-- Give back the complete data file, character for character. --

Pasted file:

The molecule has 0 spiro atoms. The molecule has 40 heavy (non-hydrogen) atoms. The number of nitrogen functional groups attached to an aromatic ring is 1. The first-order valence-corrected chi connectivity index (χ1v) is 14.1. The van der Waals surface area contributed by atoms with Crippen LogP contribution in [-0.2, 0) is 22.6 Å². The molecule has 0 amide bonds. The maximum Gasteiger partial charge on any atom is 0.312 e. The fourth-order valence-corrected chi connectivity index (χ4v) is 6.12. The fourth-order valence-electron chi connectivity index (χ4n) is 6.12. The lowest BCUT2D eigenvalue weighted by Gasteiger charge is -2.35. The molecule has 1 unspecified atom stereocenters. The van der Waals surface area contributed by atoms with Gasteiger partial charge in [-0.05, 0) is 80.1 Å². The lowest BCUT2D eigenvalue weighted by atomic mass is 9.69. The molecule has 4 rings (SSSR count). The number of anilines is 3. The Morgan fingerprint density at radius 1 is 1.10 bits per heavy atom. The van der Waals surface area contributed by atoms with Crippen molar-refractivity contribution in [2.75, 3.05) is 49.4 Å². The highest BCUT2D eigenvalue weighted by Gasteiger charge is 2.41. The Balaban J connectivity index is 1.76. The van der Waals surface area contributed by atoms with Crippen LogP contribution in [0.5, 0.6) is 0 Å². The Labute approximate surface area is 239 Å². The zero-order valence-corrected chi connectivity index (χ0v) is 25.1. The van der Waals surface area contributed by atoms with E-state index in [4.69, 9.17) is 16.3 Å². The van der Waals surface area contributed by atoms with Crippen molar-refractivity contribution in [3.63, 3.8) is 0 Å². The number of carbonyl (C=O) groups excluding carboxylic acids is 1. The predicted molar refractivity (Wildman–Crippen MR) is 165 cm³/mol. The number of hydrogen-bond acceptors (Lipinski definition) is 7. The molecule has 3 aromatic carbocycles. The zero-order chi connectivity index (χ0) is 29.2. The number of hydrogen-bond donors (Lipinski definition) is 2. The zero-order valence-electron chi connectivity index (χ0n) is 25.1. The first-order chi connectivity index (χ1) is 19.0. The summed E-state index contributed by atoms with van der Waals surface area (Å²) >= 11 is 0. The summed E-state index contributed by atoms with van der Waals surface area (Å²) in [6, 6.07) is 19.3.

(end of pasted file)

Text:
The molecule has 0 spiro atoms. The molecule has 40 heavy (non-hydrogen) atoms. The number of nitrogen functional groups attached to an aromatic ring is 1. The first-order valence-corrected chi connectivity index (χ1v) is 14.1. The van der Waals surface area contributed by atoms with Crippen LogP contribution in [-0.2, 0) is 22.6 Å². The molecule has 0 amide bonds. The maximum Gasteiger partial charge on any atom is 0.312 e. The fourth-order valence-corrected chi connectivity index (χ4v) is 6.12. The fourth-order valence-electron chi connectivity index (χ4n) is 6.12. The lowest BCUT2D eigenvalue weighted by Gasteiger charge is -2.35. The molecule has 1 unspecified atom stereocenters. The van der Waals surface area contributed by atoms with Gasteiger partial charge in [-0.05, 0) is 80.1 Å². The lowest BCUT2D eigenvalue weighted by atomic mass is 9.69. The molecule has 4 rings (SSSR count). The number of anilines is 3. The Morgan fingerprint density at radius 1 is 1.10 bits per heavy atom. The van der Waals surface area contributed by atoms with Crippen molar-refractivity contribution in [2.75, 3.05) is 49.4 Å². The highest BCUT2D eigenvalue weighted by Gasteiger charge is 2.41. The Balaban J connectivity index is 1.76. The van der Waals surface area contributed by atoms with Crippen LogP contribution in [0.5, 0.6) is 0 Å². The Labute approximate surface area is 239 Å². The zero-order valence-corrected chi connectivity index (χ0v) is 25.1. The van der Waals surface area contributed by atoms with E-state index in [4.69, 9.17) is 16.3 Å². The van der Waals surface area contributed by atoms with Crippen molar-refractivity contribution in [3.63, 3.8) is 0 Å². The number of carbonyl (C=O) groups excluding carboxylic acids is 1. The predicted molar refractivity (Wildman–Crippen MR) is 165 cm³/mol. The number of hydrogen-bond acceptors (Lipinski definition) is 7. The molecule has 3 aromatic carbocycles. The zero-order chi connectivity index (χ0) is 29.2. The number of hydrogen-bond donors (Lipinski definition) is 2. The zero-order valence-electron chi connectivity index (χ0n) is 25.1. The first-order chi connectivity index (χ1) is 19.0. The summed E-state index contributed by atoms with van der Waals surface area (Å²) >= 11 is 0. The summed E-state index contributed by atoms with van der Waals surface area (Å²) in [6, 6.07) is 19.3.